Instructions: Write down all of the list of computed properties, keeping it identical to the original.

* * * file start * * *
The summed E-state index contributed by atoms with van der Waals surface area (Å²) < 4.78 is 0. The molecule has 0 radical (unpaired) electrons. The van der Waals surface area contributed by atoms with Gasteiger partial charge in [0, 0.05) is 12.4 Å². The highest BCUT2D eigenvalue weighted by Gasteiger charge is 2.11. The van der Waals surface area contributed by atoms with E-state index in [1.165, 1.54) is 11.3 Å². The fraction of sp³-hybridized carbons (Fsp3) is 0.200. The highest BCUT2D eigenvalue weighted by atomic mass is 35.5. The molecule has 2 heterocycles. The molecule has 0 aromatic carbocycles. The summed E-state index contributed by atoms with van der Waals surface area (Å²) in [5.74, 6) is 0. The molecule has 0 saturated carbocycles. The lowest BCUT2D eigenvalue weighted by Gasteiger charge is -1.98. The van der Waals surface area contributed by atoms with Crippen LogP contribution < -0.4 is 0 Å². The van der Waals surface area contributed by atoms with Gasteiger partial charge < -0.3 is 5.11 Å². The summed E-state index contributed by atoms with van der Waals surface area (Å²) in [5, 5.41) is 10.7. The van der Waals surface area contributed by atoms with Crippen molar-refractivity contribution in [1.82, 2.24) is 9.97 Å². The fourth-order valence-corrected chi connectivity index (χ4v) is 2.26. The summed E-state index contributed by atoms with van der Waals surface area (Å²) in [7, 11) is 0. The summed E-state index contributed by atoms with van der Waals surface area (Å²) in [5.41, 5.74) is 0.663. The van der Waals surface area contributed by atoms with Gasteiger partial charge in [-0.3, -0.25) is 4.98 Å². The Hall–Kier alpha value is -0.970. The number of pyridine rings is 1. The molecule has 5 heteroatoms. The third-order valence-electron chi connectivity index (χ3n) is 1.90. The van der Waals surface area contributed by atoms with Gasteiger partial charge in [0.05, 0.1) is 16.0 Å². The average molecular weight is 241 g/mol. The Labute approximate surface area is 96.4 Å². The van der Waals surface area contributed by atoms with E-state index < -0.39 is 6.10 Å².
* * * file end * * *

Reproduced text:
The summed E-state index contributed by atoms with van der Waals surface area (Å²) < 4.78 is 0. The molecule has 0 radical (unpaired) electrons. The van der Waals surface area contributed by atoms with Gasteiger partial charge in [0, 0.05) is 12.4 Å². The highest BCUT2D eigenvalue weighted by Gasteiger charge is 2.11. The van der Waals surface area contributed by atoms with E-state index in [1.165, 1.54) is 11.3 Å². The fraction of sp³-hybridized carbons (Fsp3) is 0.200. The highest BCUT2D eigenvalue weighted by atomic mass is 35.5. The molecule has 2 heterocycles. The molecule has 0 aromatic carbocycles. The summed E-state index contributed by atoms with van der Waals surface area (Å²) in [5.74, 6) is 0. The molecule has 0 saturated carbocycles. The lowest BCUT2D eigenvalue weighted by Gasteiger charge is -1.98. The van der Waals surface area contributed by atoms with Crippen LogP contribution < -0.4 is 0 Å². The van der Waals surface area contributed by atoms with Gasteiger partial charge < -0.3 is 5.11 Å². The summed E-state index contributed by atoms with van der Waals surface area (Å²) in [5, 5.41) is 10.7. The van der Waals surface area contributed by atoms with Crippen molar-refractivity contribution in [1.82, 2.24) is 9.97 Å². The fourth-order valence-corrected chi connectivity index (χ4v) is 2.26. The summed E-state index contributed by atoms with van der Waals surface area (Å²) in [7, 11) is 0. The summed E-state index contributed by atoms with van der Waals surface area (Å²) in [5.41, 5.74) is 0.663. The van der Waals surface area contributed by atoms with Gasteiger partial charge in [-0.3, -0.25) is 4.98 Å². The Hall–Kier alpha value is -0.970. The number of pyridine rings is 1. The molecule has 5 heteroatoms. The third-order valence-electron chi connectivity index (χ3n) is 1.90. The van der Waals surface area contributed by atoms with Gasteiger partial charge in [0.05, 0.1) is 16.0 Å². The average molecular weight is 241 g/mol. The Labute approximate surface area is 96.4 Å². The van der Waals surface area contributed by atoms with E-state index < -0.39 is 6.10 Å².